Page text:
Peter's Vision and the Great Necessary Inferences

Acts 10-11

by Terry Wayne Benton

Some brethren have erroneously concluded that direct command is the only way we can know the will of God for us. They attack or dismiss the idea of reasoning from statements, commands, examples, and drawing necessary inferences. But, I find it to be very obvious that God wants us to draw from all information, no matter if the form is a statement, command, or an example that was obviously approved of God to reason to the necessary implication, thus drawing the necessary inferences from the total information available. As an example of God expecting us to reason to proper conclusion I could appeal to many different samplings of this throughout the Bible. But, here I will demonstrate from Acts 10-11 that God expects reasoning to proper conclusion.

God could have directly commanded Peter: "Go teach and baptize Cornelius and all believing Gentiles" (Acts 11:12). He could have said straight out: "I have changed the covenant, and unclean people and animals are no longer an issue." If God communicated His will only by direct command, He would have done so here.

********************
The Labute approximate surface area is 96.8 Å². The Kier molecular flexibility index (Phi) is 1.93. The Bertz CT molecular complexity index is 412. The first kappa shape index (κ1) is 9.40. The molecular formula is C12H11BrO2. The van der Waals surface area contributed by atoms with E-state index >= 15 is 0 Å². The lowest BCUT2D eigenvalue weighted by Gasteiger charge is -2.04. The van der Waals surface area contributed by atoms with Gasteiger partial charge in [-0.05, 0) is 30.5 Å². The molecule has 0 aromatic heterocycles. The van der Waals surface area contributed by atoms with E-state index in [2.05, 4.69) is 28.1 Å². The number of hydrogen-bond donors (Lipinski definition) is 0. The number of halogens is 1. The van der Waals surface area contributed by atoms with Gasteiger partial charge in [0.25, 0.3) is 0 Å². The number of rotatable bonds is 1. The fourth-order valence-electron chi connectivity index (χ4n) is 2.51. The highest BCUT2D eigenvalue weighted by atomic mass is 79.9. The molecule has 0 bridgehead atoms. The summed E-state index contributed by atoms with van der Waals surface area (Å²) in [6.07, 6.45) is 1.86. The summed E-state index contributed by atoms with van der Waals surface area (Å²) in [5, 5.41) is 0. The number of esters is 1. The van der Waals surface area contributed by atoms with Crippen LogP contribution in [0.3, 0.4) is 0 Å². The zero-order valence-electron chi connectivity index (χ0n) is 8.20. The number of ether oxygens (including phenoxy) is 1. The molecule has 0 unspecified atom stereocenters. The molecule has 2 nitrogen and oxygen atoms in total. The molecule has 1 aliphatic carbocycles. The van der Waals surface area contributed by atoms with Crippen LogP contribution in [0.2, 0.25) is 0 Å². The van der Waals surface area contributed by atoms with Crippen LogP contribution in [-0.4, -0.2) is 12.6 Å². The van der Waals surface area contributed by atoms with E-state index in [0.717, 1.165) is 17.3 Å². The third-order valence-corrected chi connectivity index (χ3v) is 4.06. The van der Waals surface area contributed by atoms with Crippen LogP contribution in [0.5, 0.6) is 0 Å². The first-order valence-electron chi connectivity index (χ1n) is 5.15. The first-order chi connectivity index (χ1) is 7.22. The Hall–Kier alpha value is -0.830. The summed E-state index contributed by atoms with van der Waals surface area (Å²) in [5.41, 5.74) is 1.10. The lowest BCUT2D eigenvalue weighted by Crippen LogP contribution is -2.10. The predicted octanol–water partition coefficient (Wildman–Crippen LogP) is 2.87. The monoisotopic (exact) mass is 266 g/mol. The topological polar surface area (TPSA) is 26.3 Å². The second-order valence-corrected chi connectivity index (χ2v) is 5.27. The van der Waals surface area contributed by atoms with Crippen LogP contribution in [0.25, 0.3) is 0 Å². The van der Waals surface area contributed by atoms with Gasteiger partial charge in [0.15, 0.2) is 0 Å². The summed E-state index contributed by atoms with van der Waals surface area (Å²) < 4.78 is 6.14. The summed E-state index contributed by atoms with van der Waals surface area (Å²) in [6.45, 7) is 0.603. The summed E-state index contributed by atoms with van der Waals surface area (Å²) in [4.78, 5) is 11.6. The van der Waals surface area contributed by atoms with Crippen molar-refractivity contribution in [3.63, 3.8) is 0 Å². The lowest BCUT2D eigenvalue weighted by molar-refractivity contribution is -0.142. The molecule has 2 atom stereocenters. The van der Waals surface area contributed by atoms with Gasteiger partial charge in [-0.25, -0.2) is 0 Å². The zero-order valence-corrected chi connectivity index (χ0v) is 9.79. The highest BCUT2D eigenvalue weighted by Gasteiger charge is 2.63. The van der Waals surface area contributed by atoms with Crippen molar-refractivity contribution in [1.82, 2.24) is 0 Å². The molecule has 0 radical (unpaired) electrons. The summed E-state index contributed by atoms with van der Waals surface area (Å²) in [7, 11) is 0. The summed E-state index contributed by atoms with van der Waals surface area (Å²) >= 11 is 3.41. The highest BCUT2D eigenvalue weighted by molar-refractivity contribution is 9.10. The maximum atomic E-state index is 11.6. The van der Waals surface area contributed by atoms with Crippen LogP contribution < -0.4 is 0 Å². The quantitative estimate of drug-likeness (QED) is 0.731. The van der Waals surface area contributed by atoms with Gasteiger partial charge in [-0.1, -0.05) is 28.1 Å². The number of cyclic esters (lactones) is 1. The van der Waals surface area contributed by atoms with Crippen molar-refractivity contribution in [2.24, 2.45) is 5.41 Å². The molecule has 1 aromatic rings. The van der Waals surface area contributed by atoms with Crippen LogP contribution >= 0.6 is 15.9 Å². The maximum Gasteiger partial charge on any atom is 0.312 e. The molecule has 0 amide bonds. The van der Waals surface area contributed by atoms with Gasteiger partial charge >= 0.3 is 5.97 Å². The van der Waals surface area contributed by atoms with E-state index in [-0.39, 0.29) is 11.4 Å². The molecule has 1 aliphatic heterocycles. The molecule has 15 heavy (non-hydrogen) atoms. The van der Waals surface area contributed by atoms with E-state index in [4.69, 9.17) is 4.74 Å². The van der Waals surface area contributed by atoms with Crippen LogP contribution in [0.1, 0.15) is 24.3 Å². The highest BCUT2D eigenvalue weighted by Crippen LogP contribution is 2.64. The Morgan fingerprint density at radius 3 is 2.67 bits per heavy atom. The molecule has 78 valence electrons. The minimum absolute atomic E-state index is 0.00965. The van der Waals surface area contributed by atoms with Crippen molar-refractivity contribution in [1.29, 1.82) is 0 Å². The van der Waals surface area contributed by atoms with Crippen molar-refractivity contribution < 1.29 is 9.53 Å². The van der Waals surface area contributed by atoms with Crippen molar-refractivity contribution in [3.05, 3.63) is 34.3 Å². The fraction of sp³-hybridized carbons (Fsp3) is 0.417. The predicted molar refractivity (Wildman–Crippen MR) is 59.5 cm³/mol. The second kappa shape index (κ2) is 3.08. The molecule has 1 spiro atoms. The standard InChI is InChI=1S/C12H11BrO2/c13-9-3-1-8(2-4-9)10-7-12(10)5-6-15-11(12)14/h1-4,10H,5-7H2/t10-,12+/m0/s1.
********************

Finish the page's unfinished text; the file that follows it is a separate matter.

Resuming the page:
Instead, God chose a vision for Peter of an example of unclean animals coming down in a sheet for him to kill and eat, but without a direct statement or command God wanted Peter to draw a necessary inference. Peter did not understand the implication at first. Later, he put together the information of the vision with the appeal of Cornelius and the Holy Spirit falling miraculously upon Cornelius and his household. He spoke of what "God has shown me" (Acts 10:28). In other words, he saw it as a necessary inference. God "showed" him by way of the implication of the vision and the implication of what else was shown him. Necessary implication or inference is what you must do with evidence. If you throw it out, you have thrown out the very essential basics of reasoning.

Also, Peter wanted the Jews who came with him to answer, "Can any man forbid water….?" by their use of necessary inference (Acts 10:47). Other Jews drew the same necessary inference in Acts 11:18. Thus, major issues are determined by use of evidence which always sets up for a necessary inference. For brethren who would argue that God always uses direct command only to express His will, these do greatly err, not knowing the scriptures.